With win over A&M, Kansas controls its own Big 12 destiny

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Word has been getting around that there are now not only two, but three guarantees in life: death, taxes, and the newest addition, Kansas winning the Big 12 title.

Fate took a step in that direction on Wednesday night, as the No. 4 Jayhawks avoided a loss in an important trap game, outlasting Texas A&M on the road, 66-58, in College Station, Texas.

Guard Elijah Johnson, who has been streaky for Bill Self’s team so far this year, had 15 points in the first 10 minutes of the first half and finished with 21, picking up for a less-than-stellar offensive night from star Thomas Robinson.

After trailing by as many as 21 points in the second half, Texas A&M clawed to within four points with under a minute to play, helped along by a Jayhawk scoring drought of nearly seven minutes down the stretch.

But the key is that Kansas won. On the road and with a Saturday matchup against No. 3 Missouri looming on the horizon, the Jayhawks did what the Tigers were unable to do on Tuesday night: get a victory.

And the manner in which they did it has some lasting implications.

Looking at the box score, it seems A&M was able to limit Thomas Robinson, the heart of the Kansas attack. In part, they were successful, but the defensive holes left by the focus on Robinson made the difference.

Billy Kennedy dared someone else to beat his Aggies, and they did.

Robinson still finished with a double-double of 10 points and 13 rebounds, but the double- and triple-teams that welcomed him on the block freed up opportunities on the perimeter.

That is what makes Kansas so dangerous in the Big 12 and heading into March.

If Elijah Johnson has hit his stride, Tyshawn Taylor can limit his turnovers, and Big 12 blocks leader Jeff Withey keeps playing like a legitimate second option in the paint, Kansas could be headed for its eighth-straight conference title and a No. 1 seed in the NCAA Tournament.

One night after Kansas State showed how size can disrupt Missouri’s offensive flow, Kansas outrebounded A&M by 11, had a balanced attack with four scorers in double figures, and was able to win without an All-American-type game from Robinson.

Now the spotlight shifts to Saturday’s matchup, which should decide the Big 12 regular season title.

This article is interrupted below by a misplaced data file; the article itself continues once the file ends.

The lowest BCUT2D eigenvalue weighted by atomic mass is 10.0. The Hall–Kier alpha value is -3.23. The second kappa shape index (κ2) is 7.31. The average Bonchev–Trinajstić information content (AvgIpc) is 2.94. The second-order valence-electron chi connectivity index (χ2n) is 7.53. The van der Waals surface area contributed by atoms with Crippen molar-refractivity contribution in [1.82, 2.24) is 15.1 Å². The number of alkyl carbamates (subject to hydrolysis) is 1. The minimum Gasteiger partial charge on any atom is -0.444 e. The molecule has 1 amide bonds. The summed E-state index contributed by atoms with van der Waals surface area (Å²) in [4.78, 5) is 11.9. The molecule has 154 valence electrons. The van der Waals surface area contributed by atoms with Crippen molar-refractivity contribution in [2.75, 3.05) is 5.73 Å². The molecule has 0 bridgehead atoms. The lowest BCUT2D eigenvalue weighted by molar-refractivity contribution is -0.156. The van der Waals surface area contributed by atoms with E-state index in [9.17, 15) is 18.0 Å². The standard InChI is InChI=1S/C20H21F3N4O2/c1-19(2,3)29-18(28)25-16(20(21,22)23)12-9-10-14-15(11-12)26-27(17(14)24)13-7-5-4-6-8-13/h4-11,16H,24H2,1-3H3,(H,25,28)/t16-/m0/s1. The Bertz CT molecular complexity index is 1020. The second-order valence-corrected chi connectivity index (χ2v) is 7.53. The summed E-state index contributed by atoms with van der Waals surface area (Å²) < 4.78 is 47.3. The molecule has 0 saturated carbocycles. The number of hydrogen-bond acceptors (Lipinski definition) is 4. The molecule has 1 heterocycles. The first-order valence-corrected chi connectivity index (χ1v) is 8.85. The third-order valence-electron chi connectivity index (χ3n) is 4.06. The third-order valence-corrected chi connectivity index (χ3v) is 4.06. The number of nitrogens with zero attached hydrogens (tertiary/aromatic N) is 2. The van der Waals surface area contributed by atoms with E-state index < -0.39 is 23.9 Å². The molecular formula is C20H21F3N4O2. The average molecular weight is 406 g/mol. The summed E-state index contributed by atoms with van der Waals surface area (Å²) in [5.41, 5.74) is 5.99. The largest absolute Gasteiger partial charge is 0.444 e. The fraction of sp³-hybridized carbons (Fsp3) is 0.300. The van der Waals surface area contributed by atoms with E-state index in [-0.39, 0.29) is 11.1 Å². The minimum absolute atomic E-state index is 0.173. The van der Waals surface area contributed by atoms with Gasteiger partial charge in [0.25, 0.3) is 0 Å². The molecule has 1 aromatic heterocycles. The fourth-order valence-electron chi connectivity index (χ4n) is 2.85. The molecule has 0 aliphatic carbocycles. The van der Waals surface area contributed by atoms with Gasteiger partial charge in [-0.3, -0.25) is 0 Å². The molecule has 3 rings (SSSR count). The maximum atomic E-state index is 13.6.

In the first meeting between these two teams, Kansas was in control, up eight with just over two minutes left, before four costly turnovers and nine huge points from Missouri guard Marcus Denmon allowed the Tigers to escape at home.

Two key things have changed since that game.

Tyshawn Taylor has controlled the ball better since that six-turnover outing against Mizzou, averaging a modest three turnovers per game in his last five.

Jeff Withey has emerged in a big way, including a three-game stretch where he averaged 20 points and 12 rebounds. That has pushed his zero-point, four-rebound performance against Missouri far out of mind.

And one more thing: Saturday’s matchup will be in Lawrence, Kan., in an arena that gives legitimate life to the notion of homecourt advantage.

Not to say Missouri doesn’t have a shot.

The Tigers shoot an impressive percentage from the field, work well in transition, and have one of the best Sixth Men in the country coming off their bench in Michael Dixon.

But, man, isn’t Kansas coming together nicely? Someone may have to pry the Big 12 title from their hands.

Daniel Martin is a writer and editor at, covering St. John’s. You can find him on Twitter:@DanielJMartin_

Syracuse upsets No. 18 UConn as Tyler Lydon stars again

St Bonaventure Syracuse Basketball
AP Photo/Heather Ainsworth
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Michael Gbinije and Trevor Cooney combined for 34 points as Syracuse overcame an early 10-point deficit to knock off No. 18 UConn in the semifinals of the Battle 4 Atlantis, 79-76.